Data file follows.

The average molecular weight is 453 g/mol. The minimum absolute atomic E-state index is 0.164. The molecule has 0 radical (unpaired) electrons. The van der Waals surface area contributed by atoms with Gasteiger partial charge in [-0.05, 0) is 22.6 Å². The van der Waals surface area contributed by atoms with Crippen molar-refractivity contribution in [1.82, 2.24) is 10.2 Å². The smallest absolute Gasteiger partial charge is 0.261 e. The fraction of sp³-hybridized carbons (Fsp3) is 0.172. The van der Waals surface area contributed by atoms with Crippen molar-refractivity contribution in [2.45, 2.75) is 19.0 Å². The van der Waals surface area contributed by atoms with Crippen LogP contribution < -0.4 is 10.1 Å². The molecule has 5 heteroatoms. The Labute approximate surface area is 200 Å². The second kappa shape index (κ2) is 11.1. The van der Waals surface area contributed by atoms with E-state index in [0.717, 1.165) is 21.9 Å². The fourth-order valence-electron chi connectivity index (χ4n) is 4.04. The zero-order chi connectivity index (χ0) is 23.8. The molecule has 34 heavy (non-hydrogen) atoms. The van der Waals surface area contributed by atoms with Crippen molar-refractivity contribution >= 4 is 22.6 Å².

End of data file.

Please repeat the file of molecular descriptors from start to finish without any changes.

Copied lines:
The average molecular weight is 453 g/mol. The minimum absolute atomic E-state index is 0.164. The molecule has 0 radical (unpaired) electrons. The van der Waals surface area contributed by atoms with Gasteiger partial charge in [-0.05, 0) is 22.6 Å². The van der Waals surface area contributed by atoms with Crippen molar-refractivity contribution in [1.82, 2.24) is 10.2 Å². The smallest absolute Gasteiger partial charge is 0.261 e. The fraction of sp³-hybridized carbons (Fsp3) is 0.172. The van der Waals surface area contributed by atoms with Crippen molar-refractivity contribution in [2.45, 2.75) is 19.0 Å². The van der Waals surface area contributed by atoms with Crippen LogP contribution < -0.4 is 10.1 Å². The molecule has 5 heteroatoms. The Labute approximate surface area is 200 Å². The second kappa shape index (κ2) is 11.1. The van der Waals surface area contributed by atoms with E-state index in [0.717, 1.165) is 21.9 Å². The fourth-order valence-electron chi connectivity index (χ4n) is 4.04. The zero-order chi connectivity index (χ0) is 23.8. The molecule has 34 heavy (non-hydrogen) atoms. The van der Waals surface area contributed by atoms with Crippen molar-refractivity contribution >= 4 is 22.6 Å².